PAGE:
Improving cotton farmers’ lives

Cotton grown conventionally leaves a heavy footprint. Not only does it damage the environment, it also affects the health of farmers and their communities. But there is a sustainable alternative: organic cotton.

Organic cotton doesn’t require any dangerous pesticides, uses less water and energy and offers smallholder organic cotton farmers a sustainable alternative. Further, with its strict traceability requirements, organic cotton brings a level of integrity (e.g., protecting against child labour) that conventional cotton lacks. At C&A Foundation, we are championing the development of organic cotton and for many years C&A has been amongst the top users of organic cotton. In fact, in 2014 with 46,000 metric tonnes, C&A was the world’s largest buyer of organic cotton.

Yet despite the benefits and the increasing demand from retailers, organic cotton production is under threat. Over the last five years, its supply has decreased by 50% and in 2014, less than 1% of all cotton was produced as organic.

In this section, experts discuss the main challenges to making organic cotton farming fair and sustainable.

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Joerg Boethling

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Joerg Boethling

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Joerg Boethling

Our work to promote organic cotton production

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Supported 23,000 conventional farmers to convert to organic, through our continued support of the social enterprise CottonConnect

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As a founding member of the Organic Cotton Accelerator, helped to galvanise stakeholders around this multi-stakeholder initiative focused on building a prosperous organic cotton market

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Commissioned a study with the Sustainable Economic Development & Gender unit of Dutch Royal Tropical Institute (KIT) to map the potential for organic cotton production in Tanzania

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Anita
Anita Chester
Head Of Sustainable
Raw Materials,
C&A Foundation
Creating a business case for organic cotton
Anita
Creating a business case for organic cotton
Anita Chester
Head Of Sustainable
Raw Materials,
C&A Foundation

In 2014, a lifecycle analysis across five countries revealed that, compared to conventionally grown cotton, organic cotton consumes 91% less water and 62% less energy. These environmental benefits also help farmers. In the long term, organic brings better economic gains and better health to farm workers and their communities. With such obvious advantages for the environment and farmers, why is the production of organic cotton in free fall?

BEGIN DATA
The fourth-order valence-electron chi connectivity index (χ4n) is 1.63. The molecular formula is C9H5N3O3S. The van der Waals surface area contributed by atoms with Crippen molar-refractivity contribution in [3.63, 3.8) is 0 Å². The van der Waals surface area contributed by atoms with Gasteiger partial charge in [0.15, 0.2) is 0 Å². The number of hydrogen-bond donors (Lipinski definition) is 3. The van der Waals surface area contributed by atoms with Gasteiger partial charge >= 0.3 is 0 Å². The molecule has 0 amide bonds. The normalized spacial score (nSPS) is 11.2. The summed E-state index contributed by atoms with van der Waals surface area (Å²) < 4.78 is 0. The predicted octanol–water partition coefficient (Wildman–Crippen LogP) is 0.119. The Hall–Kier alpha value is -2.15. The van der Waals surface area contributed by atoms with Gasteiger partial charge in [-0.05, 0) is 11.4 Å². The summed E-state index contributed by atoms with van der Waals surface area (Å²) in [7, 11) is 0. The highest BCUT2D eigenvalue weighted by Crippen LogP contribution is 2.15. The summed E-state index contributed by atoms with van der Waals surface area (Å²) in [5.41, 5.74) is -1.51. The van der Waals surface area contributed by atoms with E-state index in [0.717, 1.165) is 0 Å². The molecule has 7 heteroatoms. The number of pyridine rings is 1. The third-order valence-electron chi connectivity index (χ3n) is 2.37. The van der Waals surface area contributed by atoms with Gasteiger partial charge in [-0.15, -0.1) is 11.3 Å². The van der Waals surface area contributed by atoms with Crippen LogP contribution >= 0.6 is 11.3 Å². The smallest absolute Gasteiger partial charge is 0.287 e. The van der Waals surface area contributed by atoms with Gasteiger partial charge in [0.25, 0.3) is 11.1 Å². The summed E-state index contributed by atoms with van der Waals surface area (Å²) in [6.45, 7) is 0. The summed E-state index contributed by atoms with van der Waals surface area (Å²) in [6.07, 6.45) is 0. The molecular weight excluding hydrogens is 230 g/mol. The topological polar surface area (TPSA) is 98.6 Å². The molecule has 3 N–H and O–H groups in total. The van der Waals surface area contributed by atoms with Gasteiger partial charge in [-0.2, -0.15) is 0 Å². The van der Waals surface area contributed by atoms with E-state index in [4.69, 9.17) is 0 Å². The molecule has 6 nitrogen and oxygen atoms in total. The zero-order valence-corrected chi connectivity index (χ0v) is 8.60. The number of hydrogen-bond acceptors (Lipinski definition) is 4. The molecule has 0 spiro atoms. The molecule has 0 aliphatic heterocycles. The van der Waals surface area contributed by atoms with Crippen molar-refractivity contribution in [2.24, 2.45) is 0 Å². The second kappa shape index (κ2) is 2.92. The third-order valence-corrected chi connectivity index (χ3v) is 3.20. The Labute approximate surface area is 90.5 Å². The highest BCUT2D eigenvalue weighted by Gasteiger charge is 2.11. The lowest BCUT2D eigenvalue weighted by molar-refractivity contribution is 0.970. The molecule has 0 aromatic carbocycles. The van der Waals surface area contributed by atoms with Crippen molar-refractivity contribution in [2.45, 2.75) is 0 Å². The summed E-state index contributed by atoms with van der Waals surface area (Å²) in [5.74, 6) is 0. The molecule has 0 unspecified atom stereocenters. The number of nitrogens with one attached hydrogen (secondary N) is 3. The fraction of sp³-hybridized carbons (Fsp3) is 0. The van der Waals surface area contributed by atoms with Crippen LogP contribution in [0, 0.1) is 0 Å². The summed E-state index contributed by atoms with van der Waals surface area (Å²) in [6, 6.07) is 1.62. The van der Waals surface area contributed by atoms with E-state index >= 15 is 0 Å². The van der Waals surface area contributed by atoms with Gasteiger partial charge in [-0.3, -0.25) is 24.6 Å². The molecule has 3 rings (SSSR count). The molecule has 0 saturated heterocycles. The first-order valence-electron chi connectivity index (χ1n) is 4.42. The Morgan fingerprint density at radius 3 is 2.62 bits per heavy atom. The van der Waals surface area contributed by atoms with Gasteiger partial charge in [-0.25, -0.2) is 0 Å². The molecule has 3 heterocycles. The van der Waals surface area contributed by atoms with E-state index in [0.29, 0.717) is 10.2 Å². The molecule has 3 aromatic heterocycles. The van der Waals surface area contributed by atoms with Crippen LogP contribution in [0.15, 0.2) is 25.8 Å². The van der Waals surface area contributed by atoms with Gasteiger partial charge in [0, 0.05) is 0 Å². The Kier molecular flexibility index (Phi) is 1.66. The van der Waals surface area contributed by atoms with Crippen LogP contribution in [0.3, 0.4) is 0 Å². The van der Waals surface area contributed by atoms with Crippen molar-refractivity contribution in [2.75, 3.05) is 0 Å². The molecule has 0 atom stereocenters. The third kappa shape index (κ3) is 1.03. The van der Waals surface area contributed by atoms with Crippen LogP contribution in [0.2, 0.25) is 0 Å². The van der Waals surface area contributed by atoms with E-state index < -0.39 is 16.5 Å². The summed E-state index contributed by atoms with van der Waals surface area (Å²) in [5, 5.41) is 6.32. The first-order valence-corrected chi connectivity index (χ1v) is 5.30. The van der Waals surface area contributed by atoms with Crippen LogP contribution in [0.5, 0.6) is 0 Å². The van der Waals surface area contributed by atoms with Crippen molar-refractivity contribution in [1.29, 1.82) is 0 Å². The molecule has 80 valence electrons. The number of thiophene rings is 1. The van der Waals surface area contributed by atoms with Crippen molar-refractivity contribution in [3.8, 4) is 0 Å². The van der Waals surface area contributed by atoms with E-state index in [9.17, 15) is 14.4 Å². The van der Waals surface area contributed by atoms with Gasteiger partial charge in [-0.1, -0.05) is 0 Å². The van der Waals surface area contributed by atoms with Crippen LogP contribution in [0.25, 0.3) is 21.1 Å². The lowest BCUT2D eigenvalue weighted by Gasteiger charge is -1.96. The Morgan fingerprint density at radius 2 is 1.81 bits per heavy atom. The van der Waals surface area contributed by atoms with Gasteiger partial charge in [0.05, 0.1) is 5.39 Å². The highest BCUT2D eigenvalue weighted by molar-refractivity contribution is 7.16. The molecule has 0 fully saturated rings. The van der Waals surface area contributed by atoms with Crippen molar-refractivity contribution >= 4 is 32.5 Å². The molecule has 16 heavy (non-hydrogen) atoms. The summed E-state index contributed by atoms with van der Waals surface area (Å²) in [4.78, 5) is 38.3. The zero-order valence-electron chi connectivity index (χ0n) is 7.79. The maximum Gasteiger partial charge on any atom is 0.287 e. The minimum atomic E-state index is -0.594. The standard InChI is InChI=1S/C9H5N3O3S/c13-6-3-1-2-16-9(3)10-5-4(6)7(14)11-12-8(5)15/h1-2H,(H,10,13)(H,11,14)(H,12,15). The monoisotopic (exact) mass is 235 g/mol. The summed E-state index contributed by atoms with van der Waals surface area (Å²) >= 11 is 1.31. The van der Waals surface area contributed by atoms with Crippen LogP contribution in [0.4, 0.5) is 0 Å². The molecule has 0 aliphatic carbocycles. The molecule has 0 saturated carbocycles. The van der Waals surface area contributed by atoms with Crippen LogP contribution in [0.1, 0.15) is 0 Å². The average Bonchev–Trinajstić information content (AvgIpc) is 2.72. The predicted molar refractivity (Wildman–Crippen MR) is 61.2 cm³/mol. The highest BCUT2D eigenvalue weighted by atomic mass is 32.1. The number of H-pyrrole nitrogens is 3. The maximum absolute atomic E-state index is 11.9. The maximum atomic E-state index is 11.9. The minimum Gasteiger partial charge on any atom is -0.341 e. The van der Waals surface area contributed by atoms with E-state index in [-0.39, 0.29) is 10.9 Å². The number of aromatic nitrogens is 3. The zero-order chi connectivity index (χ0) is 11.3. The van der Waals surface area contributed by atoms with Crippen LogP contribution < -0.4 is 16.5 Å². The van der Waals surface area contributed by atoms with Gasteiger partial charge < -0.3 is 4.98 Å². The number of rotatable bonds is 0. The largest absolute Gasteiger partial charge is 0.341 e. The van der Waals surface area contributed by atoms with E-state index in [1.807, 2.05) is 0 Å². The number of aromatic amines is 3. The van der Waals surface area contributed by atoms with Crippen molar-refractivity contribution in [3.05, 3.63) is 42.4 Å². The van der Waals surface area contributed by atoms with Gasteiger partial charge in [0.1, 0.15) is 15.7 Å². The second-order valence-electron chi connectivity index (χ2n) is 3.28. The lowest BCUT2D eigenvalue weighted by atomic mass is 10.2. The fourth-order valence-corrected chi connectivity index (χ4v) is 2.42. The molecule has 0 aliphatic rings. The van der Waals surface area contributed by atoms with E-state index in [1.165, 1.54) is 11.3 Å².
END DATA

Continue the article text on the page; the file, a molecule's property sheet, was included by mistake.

Firstly, in the short term, it is difficult for farmers to see a business case for organic cotton. It is more labour intensive and high-quality agricultural inputs like seed and organic fertiliser are hard to come by. Yields also tend to decrease for the first years. Farmers perceive these factors as a risk.

Lack of good quality non–genetically modified (GMO) seeds, a prerequisite to be certified organic, however, is probably the largest barrier. Apathy and lack of investment both by the public and private sector in research and production of non-GMO seed has resulted in its shortage.

To compound these issues, market signals are unclear. On the one hand, farmers’ access to organic markets is not guaranteed. Demand for organic in the complex supply chain often does not reach the farmers, which results in organic being sold as conventional cotton. On the other hand, brands continue to face challenges in ensuring integrity, traceability and passing down price benefits to farmers.

All of these things mean that organic cotton will remain at risk unless something is done at multiple levels. Only collective action through market driven approaches that incentivise everyone in the supply chain to bring about far-reaching change.

Supply and demand of organic cotton

(Source )

  • 400,000
  • 300,000
  • 200,000
  • 100,000
  • Metric tonnes
  • 2008-9
  • 2012-13
  • 2019-20
Demand Supply Equilibrium
Shreyaskar